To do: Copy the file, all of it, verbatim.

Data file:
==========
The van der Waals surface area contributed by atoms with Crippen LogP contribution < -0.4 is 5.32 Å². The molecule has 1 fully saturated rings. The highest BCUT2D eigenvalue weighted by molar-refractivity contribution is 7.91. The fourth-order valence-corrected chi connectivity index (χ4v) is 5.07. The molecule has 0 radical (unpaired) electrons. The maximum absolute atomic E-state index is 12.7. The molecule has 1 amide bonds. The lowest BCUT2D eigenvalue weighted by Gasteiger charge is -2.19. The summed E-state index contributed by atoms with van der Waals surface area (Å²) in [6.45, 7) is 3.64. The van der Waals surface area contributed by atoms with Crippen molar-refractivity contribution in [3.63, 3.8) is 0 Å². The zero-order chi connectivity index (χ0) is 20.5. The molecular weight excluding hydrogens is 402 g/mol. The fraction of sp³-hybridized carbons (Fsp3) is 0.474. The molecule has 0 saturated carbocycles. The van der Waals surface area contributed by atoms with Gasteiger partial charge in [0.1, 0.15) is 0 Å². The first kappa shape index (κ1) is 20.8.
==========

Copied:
The van der Waals surface area contributed by atoms with Crippen LogP contribution < -0.4 is 5.32 Å². The molecule has 1 fully saturated rings. The highest BCUT2D eigenvalue weighted by molar-refractivity contribution is 7.91. The fourth-order valence-corrected chi connectivity index (χ4v) is 5.07. The molecule has 0 radical (unpaired) electrons. The maximum absolute atomic E-state index is 12.7. The molecule has 1 amide bonds. The lowest BCUT2D eigenvalue weighted by Gasteiger charge is -2.19. The summed E-state index contributed by atoms with van der Waals surface area (Å²) in [6.45, 7) is 3.64. The van der Waals surface area contributed by atoms with Crippen molar-refractivity contribution in [3.63, 3.8) is 0 Å². The zero-order chi connectivity index (χ0) is 20.5. The molecular weight excluding hydrogens is 402 g/mol. The fraction of sp³-hybridized carbons (Fsp3) is 0.474. The molecule has 0 saturated carbocycles. The van der Waals surface area contributed by atoms with Gasteiger partial charge in [0.1, 0.15) is 0 Å². The first kappa shape index (κ1) is 20.8.